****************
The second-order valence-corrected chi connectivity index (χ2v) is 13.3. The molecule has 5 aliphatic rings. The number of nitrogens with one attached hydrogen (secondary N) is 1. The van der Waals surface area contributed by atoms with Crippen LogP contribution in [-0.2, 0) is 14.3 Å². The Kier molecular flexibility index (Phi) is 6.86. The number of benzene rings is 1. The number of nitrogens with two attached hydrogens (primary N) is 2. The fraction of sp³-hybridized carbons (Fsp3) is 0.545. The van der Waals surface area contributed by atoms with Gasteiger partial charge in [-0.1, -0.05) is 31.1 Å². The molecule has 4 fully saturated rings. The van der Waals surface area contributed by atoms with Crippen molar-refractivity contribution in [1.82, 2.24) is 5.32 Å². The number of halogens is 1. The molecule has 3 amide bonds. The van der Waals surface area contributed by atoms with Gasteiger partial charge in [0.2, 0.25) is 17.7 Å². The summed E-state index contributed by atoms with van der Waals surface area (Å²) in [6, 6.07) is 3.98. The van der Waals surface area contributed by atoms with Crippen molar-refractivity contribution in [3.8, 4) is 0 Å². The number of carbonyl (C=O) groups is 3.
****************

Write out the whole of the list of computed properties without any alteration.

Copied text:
The second-order valence-corrected chi connectivity index (χ2v) is 13.3. The molecule has 5 aliphatic rings. The number of nitrogens with one attached hydrogen (secondary N) is 1. The van der Waals surface area contributed by atoms with Crippen LogP contribution in [-0.2, 0) is 14.3 Å². The Kier molecular flexibility index (Phi) is 6.86. The number of benzene rings is 1. The number of nitrogens with two attached hydrogens (primary N) is 2. The fraction of sp³-hybridized carbons (Fsp3) is 0.545. The van der Waals surface area contributed by atoms with Gasteiger partial charge in [-0.1, -0.05) is 31.1 Å². The molecule has 4 fully saturated rings. The van der Waals surface area contributed by atoms with Crippen molar-refractivity contribution in [1.82, 2.24) is 5.32 Å². The number of halogens is 1. The molecule has 3 amide bonds. The van der Waals surface area contributed by atoms with Gasteiger partial charge in [0.2, 0.25) is 17.7 Å². The summed E-state index contributed by atoms with van der Waals surface area (Å²) in [6, 6.07) is 3.98. The van der Waals surface area contributed by atoms with Crippen molar-refractivity contribution in [3.8, 4) is 0 Å². The number of carbonyl (C=O) groups is 3.